4 Lessons Learned from a Bad Interview

Nancy Anderson
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It is inevitable that job seekers experience a bad interview during their job search. The good news is that you can learn valuable lessons from less-than-stellar experiences when meeting with potential employers. Learn how to turn these interview mistakes into opportunities to improve your strategies to better prepare yourself for the job market.

1. Research is Essential

Job seekers who find themselves leaving a bad interview may realize that the downfall of the experience is related to research. Arm yourself with information about the company prior to the day you meet with a hiring manager to prevent instances where you feel unprepared. Gather information about the company's mission, goals and company culture, and prepare interview questions that show you have vast knowledge about the company's products and services and the processes and procedures used to conduct business.

2. Plan Interview Times Wisely

Avoid a bad interview by allotting enough time to meet with the hiring manager. Instead of scheduling back-to-back interviews, schedule no more than two interviews per day, making sure there's ample time between the two meetings. Potential employers might schedule meet and greets with other employees or arrange a company tour. Some might even want to test your skills. Candidates who rush managers or have to leave early because they were not prepared to spend ample time with the hiring manager often leave a negative impression with the interviewer.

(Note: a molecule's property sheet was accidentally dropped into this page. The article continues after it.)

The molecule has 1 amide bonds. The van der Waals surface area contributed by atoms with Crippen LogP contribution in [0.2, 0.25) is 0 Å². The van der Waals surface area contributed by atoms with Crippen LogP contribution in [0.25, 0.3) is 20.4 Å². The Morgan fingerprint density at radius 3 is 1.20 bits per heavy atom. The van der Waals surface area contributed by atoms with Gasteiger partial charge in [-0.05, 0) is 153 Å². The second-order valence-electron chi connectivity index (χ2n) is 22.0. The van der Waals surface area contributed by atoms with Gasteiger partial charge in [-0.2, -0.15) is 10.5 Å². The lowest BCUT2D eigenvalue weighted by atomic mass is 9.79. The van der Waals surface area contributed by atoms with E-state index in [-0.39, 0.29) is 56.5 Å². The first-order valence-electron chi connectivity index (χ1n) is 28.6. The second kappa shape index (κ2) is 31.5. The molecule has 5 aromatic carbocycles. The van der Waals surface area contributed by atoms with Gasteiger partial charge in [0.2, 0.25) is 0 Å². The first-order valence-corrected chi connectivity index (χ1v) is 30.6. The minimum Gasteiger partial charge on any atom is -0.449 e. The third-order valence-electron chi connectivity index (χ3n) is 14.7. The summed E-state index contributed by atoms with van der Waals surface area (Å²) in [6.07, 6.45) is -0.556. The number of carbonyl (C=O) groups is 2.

3. Pay Attention to Body Language

Your body language during interviews is just as important as your verbal responses. Even if you provide perfect answers to all of the interview questions, you can experience a bad interview if you constantly fidget around, play with your hair, slouch your shoulders or neglect to make eye contact during the interview. Practice your verbal and nonverbal communication skills prior to an interview. Identify any nervous twitches or habits by conducting a mock interview with a mentor, or observe yourself answering questions in front of a mirror.

4. Know Your Strengths

Confidence is often a deciding factor in determining the right candidate for a job. You must believe you are the best candidate for the job and express your confidence in your skills and abilities throughout the interview. Brainstorm work scenarios and examples, and use this information to practice responses to common interview questions. Accurately articulate how you work well with teams, satisfied customer needs and exceeded goals in previous positions. Make your strengths a primary focus of the interview to deter the hiring manager from focusing on your weaknesses.

Even though a bad interview is often discouraging for job seekers, know that you can use this experience to improve your performance during future meetings. Assess your performance and set goals to improve your professional presence and overall interview skills.

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